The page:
New battery types on the horizon? As we all know any new battery breakthrough will most likely makes its way down to the RC community and give us improved flying time, at least that is what we hope. Because of the giant push in battery power cars, there are many companies and universities out there trying to improve on battery performance and safety. One such consortium is the PolyZion research projects who are trying to develop a zinc-plastic battery that will be used in hybrid and electric vehicles. Perhaps they may one day be in RC aircraft. Here is a good article about it posted on Gizmag.com, enjoy.
While today’s lithium-ion, lead acid, and nickel metal hydride batteries may offer far better performance than their predecessors, they are still not perfect – they’re heavy, expensive, and have been known to short circuit and catch fire. Now, however, scientists involved in the PolyZion research project are developing zinc-plastic batteries for use in hybrid and electric vehicles. Their aim is to produce a rechargeable battery that is lighter, cheaper, safer, greener and better-performing than anything currently available.
According to the PolyZion website, “The research programmer combines fundamental material and process advances in ionic liquids, rechargeable zinc electrodes, ultra-fast pulse charge injection techniques and conducting polymers, as well as constructing prototype battery units for industry standard testing. The resulting battery device will be low cost, have low environmental impact and have the energy and power density necessary to compete with alternative battery technologies in the HEV and EV markets.”
Because the zinc-plastic battery would incorporate environmentally sustainable electrolytes, it would be easier on the planet to produce. Unlike lithium-ions, it also wouldn’t be prone to catching fire on impact. Its charge-discharge efficiency would be greater than 90 percent and 1,000 cycles … or at least, that’s the plan.
Partners in the mostly-European EUR 3.5 million (US$4.7 million) PolyZion project include the University of Leicester, C-Tech Innovation, Fundacion CIDETEC, Celaya Emparanza y Galdos SA (Cegasa), the University of Porto, KEMA Nederland BV, AE Favorsky Irkutsk Institute of Chemistry, Institute de Recherche d’Hydro-Québec, and Rescoll.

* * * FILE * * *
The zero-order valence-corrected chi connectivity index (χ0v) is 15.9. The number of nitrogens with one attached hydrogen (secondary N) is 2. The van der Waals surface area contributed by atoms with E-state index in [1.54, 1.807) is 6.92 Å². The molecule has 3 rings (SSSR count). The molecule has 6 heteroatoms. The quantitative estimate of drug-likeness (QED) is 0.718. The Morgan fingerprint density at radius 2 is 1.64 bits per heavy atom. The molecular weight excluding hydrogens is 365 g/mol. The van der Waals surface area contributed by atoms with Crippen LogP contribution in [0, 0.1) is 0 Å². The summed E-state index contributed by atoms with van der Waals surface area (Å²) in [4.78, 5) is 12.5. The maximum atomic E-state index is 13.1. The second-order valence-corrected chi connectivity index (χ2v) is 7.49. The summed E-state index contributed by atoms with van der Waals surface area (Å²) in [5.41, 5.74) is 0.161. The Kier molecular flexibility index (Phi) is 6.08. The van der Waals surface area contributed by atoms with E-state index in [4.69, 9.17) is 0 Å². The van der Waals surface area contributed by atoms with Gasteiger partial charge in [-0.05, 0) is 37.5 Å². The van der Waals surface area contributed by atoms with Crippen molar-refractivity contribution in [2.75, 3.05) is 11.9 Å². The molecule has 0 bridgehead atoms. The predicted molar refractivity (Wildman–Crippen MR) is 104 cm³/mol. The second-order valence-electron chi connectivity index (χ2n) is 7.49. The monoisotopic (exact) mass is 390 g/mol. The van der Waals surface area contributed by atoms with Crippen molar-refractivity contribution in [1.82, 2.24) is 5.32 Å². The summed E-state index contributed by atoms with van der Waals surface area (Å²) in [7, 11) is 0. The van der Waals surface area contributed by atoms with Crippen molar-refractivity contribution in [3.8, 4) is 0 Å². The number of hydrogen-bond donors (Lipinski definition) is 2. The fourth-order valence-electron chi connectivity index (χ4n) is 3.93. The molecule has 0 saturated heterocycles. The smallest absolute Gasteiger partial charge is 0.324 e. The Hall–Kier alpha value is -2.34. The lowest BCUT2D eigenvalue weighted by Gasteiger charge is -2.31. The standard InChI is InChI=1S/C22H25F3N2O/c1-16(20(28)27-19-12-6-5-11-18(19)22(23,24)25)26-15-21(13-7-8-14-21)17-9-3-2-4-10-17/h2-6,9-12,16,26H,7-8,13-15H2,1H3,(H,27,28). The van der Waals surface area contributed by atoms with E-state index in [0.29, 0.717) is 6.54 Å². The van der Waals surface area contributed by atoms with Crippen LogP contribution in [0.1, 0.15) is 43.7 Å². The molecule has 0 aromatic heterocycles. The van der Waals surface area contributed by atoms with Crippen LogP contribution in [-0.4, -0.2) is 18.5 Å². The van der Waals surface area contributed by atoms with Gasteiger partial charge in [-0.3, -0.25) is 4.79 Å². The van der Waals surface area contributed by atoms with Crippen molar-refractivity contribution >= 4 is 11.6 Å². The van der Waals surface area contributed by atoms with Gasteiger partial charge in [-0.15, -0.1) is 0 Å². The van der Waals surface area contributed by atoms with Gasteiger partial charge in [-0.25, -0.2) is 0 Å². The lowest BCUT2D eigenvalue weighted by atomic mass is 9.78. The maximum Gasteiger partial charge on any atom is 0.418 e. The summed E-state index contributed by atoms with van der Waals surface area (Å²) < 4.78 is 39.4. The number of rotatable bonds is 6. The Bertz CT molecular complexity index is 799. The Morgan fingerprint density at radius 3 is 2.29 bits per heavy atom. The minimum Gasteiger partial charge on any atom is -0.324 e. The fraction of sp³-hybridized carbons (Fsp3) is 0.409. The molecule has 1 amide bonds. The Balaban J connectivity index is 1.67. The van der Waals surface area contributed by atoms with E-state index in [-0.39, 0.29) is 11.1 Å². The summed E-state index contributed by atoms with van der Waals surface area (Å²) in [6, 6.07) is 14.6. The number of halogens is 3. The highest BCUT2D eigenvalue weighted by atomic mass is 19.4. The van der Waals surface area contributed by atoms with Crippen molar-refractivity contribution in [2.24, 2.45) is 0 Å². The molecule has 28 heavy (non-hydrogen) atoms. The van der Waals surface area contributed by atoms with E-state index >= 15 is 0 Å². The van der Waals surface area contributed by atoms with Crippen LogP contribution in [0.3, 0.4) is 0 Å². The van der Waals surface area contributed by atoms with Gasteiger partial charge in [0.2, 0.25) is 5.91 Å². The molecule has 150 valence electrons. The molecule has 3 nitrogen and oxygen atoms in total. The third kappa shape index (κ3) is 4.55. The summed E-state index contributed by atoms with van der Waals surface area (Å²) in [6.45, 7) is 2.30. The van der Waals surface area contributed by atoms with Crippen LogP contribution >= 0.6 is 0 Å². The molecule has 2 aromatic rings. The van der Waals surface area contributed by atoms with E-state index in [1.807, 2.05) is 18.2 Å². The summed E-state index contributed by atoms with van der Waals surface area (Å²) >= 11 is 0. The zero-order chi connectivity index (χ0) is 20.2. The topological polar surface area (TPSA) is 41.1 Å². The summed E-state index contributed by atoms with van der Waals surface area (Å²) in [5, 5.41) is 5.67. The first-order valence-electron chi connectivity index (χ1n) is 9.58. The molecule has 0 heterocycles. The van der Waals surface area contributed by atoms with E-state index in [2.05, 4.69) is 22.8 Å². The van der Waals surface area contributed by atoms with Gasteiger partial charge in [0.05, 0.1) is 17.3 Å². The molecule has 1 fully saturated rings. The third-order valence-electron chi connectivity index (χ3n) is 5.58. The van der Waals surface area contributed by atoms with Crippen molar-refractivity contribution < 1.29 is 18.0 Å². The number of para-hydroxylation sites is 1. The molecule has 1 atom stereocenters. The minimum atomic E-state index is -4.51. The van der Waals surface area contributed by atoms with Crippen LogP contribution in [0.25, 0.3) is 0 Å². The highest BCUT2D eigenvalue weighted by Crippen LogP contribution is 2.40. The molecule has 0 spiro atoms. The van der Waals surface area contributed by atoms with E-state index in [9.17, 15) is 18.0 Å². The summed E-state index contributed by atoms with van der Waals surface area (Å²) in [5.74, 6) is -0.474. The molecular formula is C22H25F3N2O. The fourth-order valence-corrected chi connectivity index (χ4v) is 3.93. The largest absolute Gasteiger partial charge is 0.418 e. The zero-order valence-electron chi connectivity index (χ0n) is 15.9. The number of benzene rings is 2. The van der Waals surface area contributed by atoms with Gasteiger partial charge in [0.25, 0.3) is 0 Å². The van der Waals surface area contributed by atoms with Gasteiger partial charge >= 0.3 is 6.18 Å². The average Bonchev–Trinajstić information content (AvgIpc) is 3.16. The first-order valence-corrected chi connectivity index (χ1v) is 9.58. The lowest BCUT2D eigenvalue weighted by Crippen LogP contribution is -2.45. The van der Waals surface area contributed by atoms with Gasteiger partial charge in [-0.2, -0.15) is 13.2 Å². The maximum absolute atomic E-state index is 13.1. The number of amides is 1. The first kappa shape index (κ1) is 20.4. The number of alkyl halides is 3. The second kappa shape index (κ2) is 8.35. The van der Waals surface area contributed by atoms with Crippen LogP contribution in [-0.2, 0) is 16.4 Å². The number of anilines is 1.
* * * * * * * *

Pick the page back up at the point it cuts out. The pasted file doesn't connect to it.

I really like the environmentally sustainable and easier on the planet part. Sounds very promising
I agree with that
What about the paper and ink battery by Stanford University. Maybe the lightest battery and has many other great qualities.
I’ll get the cheapest one… But I wouldn’t mind a battery that won’t explode. And I have seen the paper batteries video before… I’d like to see that.
I have always thought of some real smart engineer making a battery that is not so explosive with danger of loosing an eye, a hand or just being plane so dangerous while charging. I really don’t like using Li-Polymer batteries but what are you going to do not fly air planes. I am aware of all the other types of batteries out there. But something that is not quite so explosive would be a very good choice. As a young man growing up building,designing, making my own fuel for rockets. I perfectly understand how trying to make something like that would be a very trying job. One of the main complaints about RC pilots is the amount of flying time we don’t have in the air flying. Ten to 15 minutes time is not long enough at all. Just when you have gotten into flying it is time to land that bird for a recharge or put a fresh battery in for more flying time. My complaint is more flying time & a less explosive type of a battery. Thanks for letting me be apart of your talks about batteries.
A New Friend,
Be nice to have a high capacity battery, that’s light in weight, long life, and not be likely to catch on fire when damaged in a crash.
Saw that happen today at our field. Good thing the dry weeds where he crashed had been cut, so the fire didn’t spread. Just burned up the plane and equipment!
Wonder how often this happens with LiPo use?
Graphene a new material, is the current cutting edge development of future batteries . Wonder-material graphene, a honeycomb lattice of carbon just one atom thick, is finally set to appear in a commercial product thanks to an agreement between California Lithium Battery and the Argonne National Laboratory.
When handled properly, Lipo batteries are very very safe as proven in cell phones and computers.
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